The Incas: Facts and Figures

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The Inca Empire at its greatest extent

At its height, the Inca Empire was the largest empire in pre-Columbian America. In terms of both population and geographical extent, the Inca Empire was comparable to, if not greater than, many contemporaneous European powers.

Facts About the Inca Empire

  • Name: Tawantinsuyu (variously translated as “The Four Parts Together” or “Land of Four Quarters”).
  • Inca population: Between 6 and 14 million at its height.
  • Capital: Cusco.
  • Administrative Regions: Anti Suyu (northeast), Chinchay Suyu (northwest), Qulla Suyu (southeast) and Kunti Suyu (southwest).
  • Geographic Extent: Much of Peru and Ecuador, southern and western Bolivia, central and northern Chile, the northwest of Argentina and southern Colombia.
  • Type of government: Monarchy (rulers of the Tawantinsuyu went by the title Sapa Inca).
  • Religion: Polytheistic (a large number of deities occupying three Inca realms, Hanan Pacha, Kay Pacha & Uku Pacha).
  • Official language: Quechua (various other languages were spoken throughout Tawantinsuyu, including Aymara and Puquina).
  • Record keeping: Quipu (the Inca had no written language).
  • Transport and communication: The Incas had not developed the wheel and had no horses. Extensive road systems and waypoints were built to allow armies and runners to move relatively quickly on foot.
  • Rise: The Inca timeline can be traced back to at least c.1200 A.D. The Tawantinsuyu was formed in 1438 under Inca Yupanqui (Pachacuti).
  • Fall: Cusco fell in 1533. Túpac Amaru, the last Sapa Inca, was captured and executed in 1572.

The Incas – Facts About Daily Life

At its height, the Inca Empire covered a vast expanse of territory. Distinct geographic and climatic regions created a diverse mix of cultures and traditions, and daily life could be quite different from one region to the next:

  • Food: Inca food was based heavily around vegetables and grains, with limited livestock (no cattle or sheep, for example). Maize, potatoes and manioc were of particular importance.
  • Clothing: Inca clothing varied between climatic regions with heavier woolen items worn in the colder highlands and lighter cloth used in the warmer lowland regions. Clothing was also a sign of status, and laws were in place to control the wearing of fine items.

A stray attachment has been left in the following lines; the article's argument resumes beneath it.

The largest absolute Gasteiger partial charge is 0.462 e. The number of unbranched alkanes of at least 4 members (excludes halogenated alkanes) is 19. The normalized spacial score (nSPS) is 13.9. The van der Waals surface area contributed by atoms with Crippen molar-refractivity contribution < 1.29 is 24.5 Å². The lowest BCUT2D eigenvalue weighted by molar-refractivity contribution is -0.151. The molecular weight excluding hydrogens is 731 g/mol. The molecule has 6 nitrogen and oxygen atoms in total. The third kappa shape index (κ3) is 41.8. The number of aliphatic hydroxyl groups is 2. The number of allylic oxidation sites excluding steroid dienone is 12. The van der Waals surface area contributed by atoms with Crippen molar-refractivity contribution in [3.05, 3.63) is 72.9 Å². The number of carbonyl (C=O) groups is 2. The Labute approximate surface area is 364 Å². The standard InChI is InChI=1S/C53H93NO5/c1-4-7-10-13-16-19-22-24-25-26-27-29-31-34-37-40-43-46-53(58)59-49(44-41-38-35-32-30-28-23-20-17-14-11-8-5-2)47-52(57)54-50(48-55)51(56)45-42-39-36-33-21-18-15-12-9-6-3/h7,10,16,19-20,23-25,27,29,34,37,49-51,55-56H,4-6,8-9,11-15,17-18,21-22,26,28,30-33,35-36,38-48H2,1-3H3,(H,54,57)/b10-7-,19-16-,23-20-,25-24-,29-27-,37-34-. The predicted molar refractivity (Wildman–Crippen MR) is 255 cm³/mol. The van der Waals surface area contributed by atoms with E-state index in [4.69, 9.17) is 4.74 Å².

• Tools: Tools made of wood, stone and animal bone were used for farming and domestic purposes. Some Inca farming tools are still used in parts of South America today.
  • Art: The Incas produced high quality ceramics portraying various subjects including animals, natural features and scenes from daily life. Also gold and silver items of very high quality, most of which were melted down by the Spanish Conquistadors.
  • Architecture: Stonemasonry was of a very high standard, the most famous examples being found in the walls of Machu Picchu.
  • Medicine: Various herbs were used for medicinal purposes. The Incas also developed surprisingly successful skull surgery procedures. Trepanning, the process of drilling into the skull, was used to cure cranial injuries and infections.

Facts About Inca Warfare

Inca expansion was carried out through diplomatic channels where possible, but military power certainly added weight to any diplomatic negotiations. When force was necessary in order to absorb a rival tribe, the Inca army could be deployed quickly and effectively:

  • Military capability: According to Ian Heath, the Inca Empire “could raise at least 100,000 men without putting any undue strain on its resources” (Armies of the 16th Century, Foundry Books, 1999).
  • Organization: The Inca army was ordered on a decimal basis. Troops were organized into groups of 10, 50, 100, 1,000, 2,500 and 5,000 men.
  • Warriors: All young Inca men were trained in warfare. Inca warriors were disciplined and cowardice was punishable by death.
  • Weapons: Long-range Inca weapons consisted primarily of slings, spear throwers and the bow and arrow. Close-range weapons included wooden clubs, spears and battle-axes.
  • Tactics: Due to the absence of cavalry, Inca tactics relied solely upon foot soldiers. Long-range weaponry was used to pepper enemy formations before a massed charge at the enemy center. Reserved troops would then be used to attack the enemy flanks.
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